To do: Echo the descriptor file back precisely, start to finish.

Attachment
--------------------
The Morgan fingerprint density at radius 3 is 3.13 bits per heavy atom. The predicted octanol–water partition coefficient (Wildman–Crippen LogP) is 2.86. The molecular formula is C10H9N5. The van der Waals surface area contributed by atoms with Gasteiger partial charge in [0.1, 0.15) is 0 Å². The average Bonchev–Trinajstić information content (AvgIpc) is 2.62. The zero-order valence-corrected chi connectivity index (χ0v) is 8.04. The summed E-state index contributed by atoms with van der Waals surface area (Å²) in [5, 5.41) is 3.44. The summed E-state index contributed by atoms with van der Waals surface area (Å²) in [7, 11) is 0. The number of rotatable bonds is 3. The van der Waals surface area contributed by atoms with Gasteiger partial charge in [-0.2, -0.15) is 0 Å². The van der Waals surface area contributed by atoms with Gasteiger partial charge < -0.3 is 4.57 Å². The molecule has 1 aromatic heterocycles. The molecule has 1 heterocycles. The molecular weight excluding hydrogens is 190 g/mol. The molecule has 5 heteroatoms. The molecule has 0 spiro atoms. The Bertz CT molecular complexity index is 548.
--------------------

The Morgan fingerprint density at radius 3 is 3.13 bits per heavy atom. The predicted octanol–water partition coefficient (Wildman–Crippen LogP) is 2.86. The molecular formula is C10H9N5. The van der Waals surface area contributed by atoms with Gasteiger partial charge in [0.1, 0.15) is 0 Å². The average Bonchev–Trinajstić information content (AvgIpc) is 2.62. The zero-order valence-corrected chi connectivity index (χ0v) is 8.04. The summed E-state index contributed by atoms with van der Waals surface area (Å²) in [5, 5.41) is 3.44. The summed E-state index contributed by atoms with van der Waals surface area (Å²) in [7, 11) is 0. The number of rotatable bonds is 3. The van der Waals surface area contributed by atoms with Gasteiger partial charge in [-0.2, -0.15) is 0 Å². The van der Waals surface area contributed by atoms with Gasteiger partial charge < -0.3 is 4.57 Å². The molecule has 1 aromatic heterocycles. The molecule has 1 heterocycles. The molecular weight excluding hydrogens is 190 g/mol. The molecule has 5 heteroatoms. The molecule has 0 spiro atoms. The Bertz CT molecular complexity index is 548.